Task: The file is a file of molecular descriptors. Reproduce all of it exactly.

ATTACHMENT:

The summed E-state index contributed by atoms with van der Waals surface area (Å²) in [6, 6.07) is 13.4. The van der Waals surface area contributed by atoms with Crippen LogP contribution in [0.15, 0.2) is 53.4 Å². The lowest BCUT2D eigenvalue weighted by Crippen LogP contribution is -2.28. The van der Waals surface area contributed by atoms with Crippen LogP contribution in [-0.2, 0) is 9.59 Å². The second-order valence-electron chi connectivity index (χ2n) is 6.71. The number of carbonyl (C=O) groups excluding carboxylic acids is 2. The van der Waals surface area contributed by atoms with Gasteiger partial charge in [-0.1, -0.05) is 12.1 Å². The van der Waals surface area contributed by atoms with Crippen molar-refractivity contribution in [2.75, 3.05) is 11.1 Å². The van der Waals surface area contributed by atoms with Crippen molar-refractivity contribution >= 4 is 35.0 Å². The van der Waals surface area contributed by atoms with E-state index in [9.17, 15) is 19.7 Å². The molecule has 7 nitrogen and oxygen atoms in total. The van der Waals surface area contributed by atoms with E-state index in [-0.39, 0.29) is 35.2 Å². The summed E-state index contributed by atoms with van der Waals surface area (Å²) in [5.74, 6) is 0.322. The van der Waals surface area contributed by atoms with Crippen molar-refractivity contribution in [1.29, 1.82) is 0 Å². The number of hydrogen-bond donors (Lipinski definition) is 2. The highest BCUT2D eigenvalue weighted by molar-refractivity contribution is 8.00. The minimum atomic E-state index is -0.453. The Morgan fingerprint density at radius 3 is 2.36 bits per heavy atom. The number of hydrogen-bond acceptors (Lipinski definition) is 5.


The summed E-state index contributed by atoms with van der Waals surface area (Å²) in [6, 6.07) is 13.4. The van der Waals surface area contributed by atoms with Crippen LogP contribution in [0.15, 0.2) is 53.4 Å². The lowest BCUT2D eigenvalue weighted by Crippen LogP contribution is -2.28. The van der Waals surface area contributed by atoms with Crippen LogP contribution in [-0.2, 0) is 9.59 Å². The second-order valence-electron chi connectivity index (χ2n) is 6.71. The number of carbonyl (C=O) groups excluding carboxylic acids is 2. The van der Waals surface area contributed by atoms with Gasteiger partial charge in [-0.1, -0.05) is 12.1 Å². The van der Waals surface area contributed by atoms with Crippen molar-refractivity contribution in [2.75, 3.05) is 11.1 Å². The van der Waals surface area contributed by atoms with Crippen molar-refractivity contribution >= 4 is 35.0 Å². The van der Waals surface area contributed by atoms with E-state index in [9.17, 15) is 19.7 Å². The molecule has 7 nitrogen and oxygen atoms in total. The van der Waals surface area contributed by atoms with E-state index in [-0.39, 0.29) is 35.2 Å². The summed E-state index contributed by atoms with van der Waals surface area (Å²) in [5.74, 6) is 0.322. The van der Waals surface area contributed by atoms with Crippen molar-refractivity contribution in [1.29, 1.82) is 0 Å². The number of hydrogen-bond donors (Lipinski definition) is 2. The highest BCUT2D eigenvalue weighted by molar-refractivity contribution is 8.00. The minimum atomic E-state index is -0.453. The Morgan fingerprint density at radius 3 is 2.36 bits per heavy atom. The number of hydrogen-bond acceptors (Lipinski definition) is 5.